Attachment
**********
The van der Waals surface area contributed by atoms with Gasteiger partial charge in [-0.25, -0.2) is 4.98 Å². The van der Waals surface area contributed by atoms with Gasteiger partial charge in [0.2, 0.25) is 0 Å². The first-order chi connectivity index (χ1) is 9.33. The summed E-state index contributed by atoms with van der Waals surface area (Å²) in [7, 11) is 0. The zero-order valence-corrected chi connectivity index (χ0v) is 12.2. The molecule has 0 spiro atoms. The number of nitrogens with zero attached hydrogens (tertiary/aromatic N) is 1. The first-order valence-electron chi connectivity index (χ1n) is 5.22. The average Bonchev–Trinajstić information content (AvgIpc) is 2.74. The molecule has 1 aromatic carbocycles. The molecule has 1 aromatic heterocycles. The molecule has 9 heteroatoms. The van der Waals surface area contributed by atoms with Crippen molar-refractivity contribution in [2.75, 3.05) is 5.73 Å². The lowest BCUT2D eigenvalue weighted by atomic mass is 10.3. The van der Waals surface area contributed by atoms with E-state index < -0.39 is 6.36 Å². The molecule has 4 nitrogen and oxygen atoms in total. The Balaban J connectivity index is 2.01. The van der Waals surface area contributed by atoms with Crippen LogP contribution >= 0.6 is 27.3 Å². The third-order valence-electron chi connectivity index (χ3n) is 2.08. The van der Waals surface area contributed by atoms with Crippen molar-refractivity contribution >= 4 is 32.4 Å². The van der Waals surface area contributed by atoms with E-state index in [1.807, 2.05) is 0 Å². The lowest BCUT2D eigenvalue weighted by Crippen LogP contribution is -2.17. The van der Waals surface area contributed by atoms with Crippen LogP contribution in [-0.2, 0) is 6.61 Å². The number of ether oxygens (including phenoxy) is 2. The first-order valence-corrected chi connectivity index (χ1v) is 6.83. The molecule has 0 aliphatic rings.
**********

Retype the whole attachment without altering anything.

The van der Waals surface area contributed by atoms with Gasteiger partial charge in [-0.25, -0.2) is 4.98 Å². The van der Waals surface area contributed by atoms with Gasteiger partial charge in [0.2, 0.25) is 0 Å². The first-order chi connectivity index (χ1) is 9.33. The summed E-state index contributed by atoms with van der Waals surface area (Å²) in [7, 11) is 0. The zero-order valence-corrected chi connectivity index (χ0v) is 12.2. The molecule has 0 spiro atoms. The number of nitrogens with zero attached hydrogens (tertiary/aromatic N) is 1. The first-order valence-electron chi connectivity index (χ1n) is 5.22. The average Bonchev–Trinajstić information content (AvgIpc) is 2.74. The molecule has 1 aromatic carbocycles. The molecule has 1 aromatic heterocycles. The molecule has 9 heteroatoms. The van der Waals surface area contributed by atoms with Crippen molar-refractivity contribution in [2.75, 3.05) is 5.73 Å². The lowest BCUT2D eigenvalue weighted by atomic mass is 10.3. The van der Waals surface area contributed by atoms with E-state index < -0.39 is 6.36 Å². The molecule has 4 nitrogen and oxygen atoms in total. The Balaban J connectivity index is 2.01. The van der Waals surface area contributed by atoms with Crippen LogP contribution >= 0.6 is 27.3 Å². The third-order valence-electron chi connectivity index (χ3n) is 2.08. The van der Waals surface area contributed by atoms with Crippen molar-refractivity contribution >= 4 is 32.4 Å². The van der Waals surface area contributed by atoms with E-state index in [1.807, 2.05) is 0 Å². The lowest BCUT2D eigenvalue weighted by Crippen LogP contribution is -2.17. The van der Waals surface area contributed by atoms with Crippen LogP contribution in [-0.2, 0) is 6.61 Å². The number of ether oxygens (including phenoxy) is 2. The first-order valence-corrected chi connectivity index (χ1v) is 6.83. The molecule has 0 aliphatic rings.